While many hypothesized on why Google acquired Dodgeball last week (for example, Gary Price and Russell Glass), I think one of the most interesting posts came from Marc Canter. He wrote a semi-satirical semi-serious post describing the new way for internet entrepreneurs to hit:
“OK – so first you graduate from Clay Shirky’s exclusive school of thought, eat the red pill, drink some koolaid and do something Clay thinks is cool. Then you use the blogosphere to launch – but you never really achieve critical mass – but that’s OK. As long as Cory Doctorow or Xeni think it’s cool – you’re set. There’s not need to achieve positive cash flow or even have more than 2 employees. Just build up a “little traction” and come up with some cool model like “Stoli Vodka” wants to be your friend. Come here to meet Stoli (or was it Skye?) Then just stand back and wait to get bought out. It worked for ODDpost, Flickr and now Dodgeball – who’s next?”
George Bernard Shaw once wrote, “When a thing is funny, search it carefully for a hidden truth.” And I think that Marc has hit upon some truth in his parody.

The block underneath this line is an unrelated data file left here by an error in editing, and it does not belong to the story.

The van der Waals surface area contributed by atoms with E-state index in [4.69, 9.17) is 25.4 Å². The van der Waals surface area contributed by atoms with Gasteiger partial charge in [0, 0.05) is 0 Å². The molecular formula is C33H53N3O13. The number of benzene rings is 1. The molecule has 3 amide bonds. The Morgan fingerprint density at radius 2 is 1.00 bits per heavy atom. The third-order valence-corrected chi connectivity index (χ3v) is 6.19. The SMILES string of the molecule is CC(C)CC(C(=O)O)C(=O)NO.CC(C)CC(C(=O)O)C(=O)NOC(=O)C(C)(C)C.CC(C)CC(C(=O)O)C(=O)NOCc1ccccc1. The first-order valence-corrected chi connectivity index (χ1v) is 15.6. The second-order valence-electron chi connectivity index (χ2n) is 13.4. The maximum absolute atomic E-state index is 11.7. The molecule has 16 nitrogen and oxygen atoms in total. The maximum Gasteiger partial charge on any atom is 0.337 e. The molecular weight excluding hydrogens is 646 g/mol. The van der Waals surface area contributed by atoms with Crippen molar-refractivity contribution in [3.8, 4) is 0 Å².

Entrepreneurs are discovering a New Startup Model: bootstrap and build a product, generate buzz on the blogosphere and the early adopter community, skip vc financing, and sell to one of the portals.
Everyone wins in this game. Entrepreneurs innovate and cash out early. Google and Yahoo outsource their innovation to the best and the brightest without paying a hefty price tag.
Well, almost everyone wins. VCs are left out without the ability to invest and make returns for their LPs. What’s a VC to do? It’s up to us to demonstrate to entrepreneurs that with additional investment, their potential quick flip can become a solid and enduring company where genuine and significant value is created.
It will be interesting to watch Yahoo and Google over the next few years – will they increasingly acquire early-stage companies or are these recent examples just symptoms of the fact that we are early in this innovation cycle?